Today we have Alina Klein chatting about foreshadowing and offering tips (and examples, you know how much I love those) on way you can foreshadow important elements in your own work. Alina's debut YA novel (still untitled) will be out in 2012.
Take it away, Alina...
|Make readers anticipate what's next|
To me, foreshadowing is like physiology—the study of the functioning of organisms. Bodies have different systems: digestive, cardiovascular, lymphatic, respiratory and so on. When studying these systems,facts about each illuminate and clarify understanding of the others. They’re interdependent,and yet it isn’t always obvious how each element impacts the others until you’ve learned them all. Then the connections light up. The subtle links and quirky shapes of things are revealed as integral parts of the whole.
That’s what foreshadowing is: subtle connections that offer trickles of enlightenment as a reader navigates a story. If done well these connections should stretch back like links in a chain to the beginning of the book—producing a satisfying and tightly knit whole.
I’m a pantser. I have a character and sometimes an inkling of a problem when I start writing and that’s about it. So, as I write I’m looking for ways to connect dots and gain forward momentum. If an element pops up that I didn’t anticipate—and I rarely do—then I consider what it might foreshadow. I’ll try to look at it from a reader’s perspective—what might this element hint at if it were in someone else’s novel? Then I’ll attempt to twist the possibilities into a new shape and give myself a “destination” to write toward. Or I’ll jump straight to the destination to write that scene,which might inspire other scenes, and so on. It’s like a nerve impulse traveling across a synaptic gap—from one little nugget of story to the next, off to where the impulse is needed.
Foreshadowing is classically (cliché-ically?) of the “Little did she know…” variety, but I find other techniques more effective and fun. Here—from the lab—are examples of my favorites:
Karina pinched the metal strip of her mask more firmly against her nose to block the smell, and scanned the lab. It wasn’t the rats. Their cages were clean and their scent was familiar to her. No, it was something else, something she couldn’t quite name—but it niggled at her.Atmosphere consists of setting, weather, sounds, scents—anything intangible that evokes the appropriate mood. In this scene there is an unfamiliar, and apparently unpleasant,scent bothering Karina, something that is vaguely familiar to her—what could it be? We feel her discomfort. We empathize with almost being able to grasp a slippery memory.And we have a sense that something bad is coming. Mysterious elements like this draw a reader in and set the tone.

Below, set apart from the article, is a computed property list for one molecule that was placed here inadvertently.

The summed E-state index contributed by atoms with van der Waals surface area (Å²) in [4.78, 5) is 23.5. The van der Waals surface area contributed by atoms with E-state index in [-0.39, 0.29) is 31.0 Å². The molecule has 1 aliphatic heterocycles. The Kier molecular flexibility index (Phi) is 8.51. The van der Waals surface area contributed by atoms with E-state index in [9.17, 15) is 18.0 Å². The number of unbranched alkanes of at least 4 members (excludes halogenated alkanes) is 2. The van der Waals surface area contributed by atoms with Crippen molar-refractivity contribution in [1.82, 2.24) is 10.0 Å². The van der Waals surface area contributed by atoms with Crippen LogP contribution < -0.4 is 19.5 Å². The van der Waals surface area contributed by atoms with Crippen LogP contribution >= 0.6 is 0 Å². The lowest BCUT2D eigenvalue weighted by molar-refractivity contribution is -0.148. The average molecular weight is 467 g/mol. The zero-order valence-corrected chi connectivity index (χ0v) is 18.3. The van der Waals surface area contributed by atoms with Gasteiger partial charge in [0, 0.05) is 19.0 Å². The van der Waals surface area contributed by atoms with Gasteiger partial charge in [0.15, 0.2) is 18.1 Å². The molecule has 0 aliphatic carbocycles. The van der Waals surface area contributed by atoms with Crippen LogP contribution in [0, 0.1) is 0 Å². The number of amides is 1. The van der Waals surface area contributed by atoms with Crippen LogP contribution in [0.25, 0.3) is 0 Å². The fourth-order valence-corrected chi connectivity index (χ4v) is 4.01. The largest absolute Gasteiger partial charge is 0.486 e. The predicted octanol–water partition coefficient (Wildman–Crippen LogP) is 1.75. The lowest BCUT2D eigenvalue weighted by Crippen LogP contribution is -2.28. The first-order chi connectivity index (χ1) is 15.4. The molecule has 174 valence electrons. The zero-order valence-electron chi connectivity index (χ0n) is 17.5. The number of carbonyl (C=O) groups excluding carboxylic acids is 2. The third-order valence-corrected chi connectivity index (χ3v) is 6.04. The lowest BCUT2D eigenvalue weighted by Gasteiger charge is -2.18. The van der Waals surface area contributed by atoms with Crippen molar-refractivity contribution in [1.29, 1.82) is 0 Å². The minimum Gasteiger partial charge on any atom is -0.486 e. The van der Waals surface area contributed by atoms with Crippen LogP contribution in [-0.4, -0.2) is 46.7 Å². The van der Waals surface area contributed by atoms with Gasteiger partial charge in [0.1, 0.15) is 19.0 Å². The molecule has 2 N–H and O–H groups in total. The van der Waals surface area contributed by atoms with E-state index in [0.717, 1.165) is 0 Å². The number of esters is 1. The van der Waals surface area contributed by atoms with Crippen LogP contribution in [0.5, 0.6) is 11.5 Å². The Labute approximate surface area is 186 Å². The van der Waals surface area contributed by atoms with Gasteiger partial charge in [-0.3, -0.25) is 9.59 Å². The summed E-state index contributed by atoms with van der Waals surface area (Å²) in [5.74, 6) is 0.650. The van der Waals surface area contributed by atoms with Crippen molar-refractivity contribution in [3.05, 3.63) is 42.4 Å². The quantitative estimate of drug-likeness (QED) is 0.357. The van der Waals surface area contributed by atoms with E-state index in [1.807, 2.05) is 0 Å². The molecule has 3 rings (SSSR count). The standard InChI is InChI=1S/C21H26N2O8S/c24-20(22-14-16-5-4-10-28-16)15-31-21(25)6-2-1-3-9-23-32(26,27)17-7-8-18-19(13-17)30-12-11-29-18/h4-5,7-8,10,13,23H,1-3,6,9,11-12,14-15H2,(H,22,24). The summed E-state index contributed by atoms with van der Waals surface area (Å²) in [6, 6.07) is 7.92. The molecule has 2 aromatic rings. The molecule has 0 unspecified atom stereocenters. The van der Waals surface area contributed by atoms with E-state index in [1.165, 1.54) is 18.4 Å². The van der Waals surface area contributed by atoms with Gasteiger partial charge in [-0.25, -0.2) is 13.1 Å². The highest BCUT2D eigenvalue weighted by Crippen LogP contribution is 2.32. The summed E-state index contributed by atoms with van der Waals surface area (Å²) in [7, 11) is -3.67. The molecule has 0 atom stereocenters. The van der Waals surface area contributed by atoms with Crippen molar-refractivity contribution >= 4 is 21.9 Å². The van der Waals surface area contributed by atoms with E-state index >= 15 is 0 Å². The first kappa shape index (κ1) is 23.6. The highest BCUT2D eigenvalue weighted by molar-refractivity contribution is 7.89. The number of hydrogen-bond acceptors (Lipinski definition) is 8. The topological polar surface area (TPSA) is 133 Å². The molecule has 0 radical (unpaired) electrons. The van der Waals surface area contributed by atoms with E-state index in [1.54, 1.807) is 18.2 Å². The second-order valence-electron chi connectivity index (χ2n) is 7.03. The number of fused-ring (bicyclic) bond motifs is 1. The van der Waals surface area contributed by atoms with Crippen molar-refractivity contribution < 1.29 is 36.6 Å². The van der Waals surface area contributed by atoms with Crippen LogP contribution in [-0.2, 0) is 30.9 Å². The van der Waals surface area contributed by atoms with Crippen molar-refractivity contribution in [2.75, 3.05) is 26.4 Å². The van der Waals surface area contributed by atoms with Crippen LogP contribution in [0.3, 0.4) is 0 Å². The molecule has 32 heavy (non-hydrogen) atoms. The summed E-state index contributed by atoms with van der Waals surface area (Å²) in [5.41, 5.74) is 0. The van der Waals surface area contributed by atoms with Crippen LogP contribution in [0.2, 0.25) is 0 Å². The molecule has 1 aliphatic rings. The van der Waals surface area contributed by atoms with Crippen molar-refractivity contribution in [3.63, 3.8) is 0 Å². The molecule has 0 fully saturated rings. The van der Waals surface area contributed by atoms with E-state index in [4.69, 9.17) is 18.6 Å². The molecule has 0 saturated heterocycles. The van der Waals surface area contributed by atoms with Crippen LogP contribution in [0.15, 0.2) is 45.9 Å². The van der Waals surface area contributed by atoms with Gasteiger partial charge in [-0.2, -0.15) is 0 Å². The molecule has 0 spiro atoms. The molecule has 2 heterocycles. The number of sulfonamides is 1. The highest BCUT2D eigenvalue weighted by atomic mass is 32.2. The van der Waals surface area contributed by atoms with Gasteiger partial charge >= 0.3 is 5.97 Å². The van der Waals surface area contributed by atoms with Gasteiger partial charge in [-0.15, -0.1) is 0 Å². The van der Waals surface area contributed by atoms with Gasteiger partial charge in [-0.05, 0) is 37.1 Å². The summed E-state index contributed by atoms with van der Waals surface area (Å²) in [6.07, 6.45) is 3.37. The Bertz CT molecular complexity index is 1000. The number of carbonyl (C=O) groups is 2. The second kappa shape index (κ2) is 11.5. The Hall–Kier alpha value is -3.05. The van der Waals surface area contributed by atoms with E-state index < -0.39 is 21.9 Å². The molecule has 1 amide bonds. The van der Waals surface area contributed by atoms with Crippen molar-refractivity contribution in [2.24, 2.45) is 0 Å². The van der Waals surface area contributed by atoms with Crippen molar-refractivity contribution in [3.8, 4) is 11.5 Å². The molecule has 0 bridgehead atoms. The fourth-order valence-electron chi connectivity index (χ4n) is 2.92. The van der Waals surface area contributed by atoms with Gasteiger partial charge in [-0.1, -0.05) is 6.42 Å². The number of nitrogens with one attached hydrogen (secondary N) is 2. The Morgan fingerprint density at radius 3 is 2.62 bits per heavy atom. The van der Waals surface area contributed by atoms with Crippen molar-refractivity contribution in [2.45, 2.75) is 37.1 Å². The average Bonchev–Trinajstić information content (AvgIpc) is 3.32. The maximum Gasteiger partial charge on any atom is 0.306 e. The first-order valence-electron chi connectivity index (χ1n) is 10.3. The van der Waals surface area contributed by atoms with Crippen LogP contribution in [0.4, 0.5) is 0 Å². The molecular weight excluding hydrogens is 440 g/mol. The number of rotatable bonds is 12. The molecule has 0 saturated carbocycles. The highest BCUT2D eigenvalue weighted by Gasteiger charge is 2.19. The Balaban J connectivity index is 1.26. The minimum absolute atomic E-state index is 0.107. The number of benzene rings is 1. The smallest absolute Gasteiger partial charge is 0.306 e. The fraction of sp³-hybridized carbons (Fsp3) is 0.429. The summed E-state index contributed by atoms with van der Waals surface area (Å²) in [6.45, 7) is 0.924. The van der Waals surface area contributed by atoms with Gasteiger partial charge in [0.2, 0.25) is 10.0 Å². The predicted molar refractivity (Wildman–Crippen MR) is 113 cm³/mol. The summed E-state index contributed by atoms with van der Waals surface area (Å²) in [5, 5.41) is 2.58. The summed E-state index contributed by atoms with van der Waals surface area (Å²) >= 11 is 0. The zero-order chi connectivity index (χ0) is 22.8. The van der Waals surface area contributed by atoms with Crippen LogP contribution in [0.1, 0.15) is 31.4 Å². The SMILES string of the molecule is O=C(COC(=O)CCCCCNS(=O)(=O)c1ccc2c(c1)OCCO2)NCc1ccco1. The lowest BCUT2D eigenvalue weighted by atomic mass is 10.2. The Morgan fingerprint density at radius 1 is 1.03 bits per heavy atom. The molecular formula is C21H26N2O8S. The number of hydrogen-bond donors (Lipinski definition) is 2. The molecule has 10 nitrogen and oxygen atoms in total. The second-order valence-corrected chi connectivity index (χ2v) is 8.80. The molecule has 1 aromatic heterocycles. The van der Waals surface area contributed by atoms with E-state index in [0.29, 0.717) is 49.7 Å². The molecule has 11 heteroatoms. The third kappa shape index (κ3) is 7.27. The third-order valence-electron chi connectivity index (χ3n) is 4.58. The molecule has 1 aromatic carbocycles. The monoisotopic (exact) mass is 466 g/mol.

Washing pipettes had certainly become more interesting with Karina in the lab. Felix watched as she turned back to her microscope and hunched her shoulders. He tossed another clean pipette into the bin beside him. The dripping tools formed a heart-shaped mound. Puddles oozed across the red plastic.Symbolism is a little more palpable than atmosphere. A symbol is usually something physical that relates to or implies something that it isn’t. In this case we have dripping tools that evoke an image of a heart lying in a pool…of blood perhaps?Will someone end up with a broken heart, or something worse?
One more slide and I can break for coffee. Karina set the last one aside and stood to stretch. She removed her mask before leaving the desk, reminding herself that she’d soon be enjoying the smell of slightly-burnt coffee-a’ la lab. As she hurried toward the door, her glance was caught by a tech standing at the sink washing equipment. He gave her a friendly smile. Karina felt her skin prickle. Her feet moved faster.“Karina’s skin prickled. Her feet moved faster.” With only those two lines we know that Felix makes Karina nervous and that something is likely to happen between them. They won’t be strangers for long. If her response had been to slow down, to become aware of her posture and feel blood warming her cheeks, we’d have had another reason to worry because, thanks to the symbolism discussed above, we’re pretty sure Felix is bad news. We’d worry differently if she didn’t seem aware of that.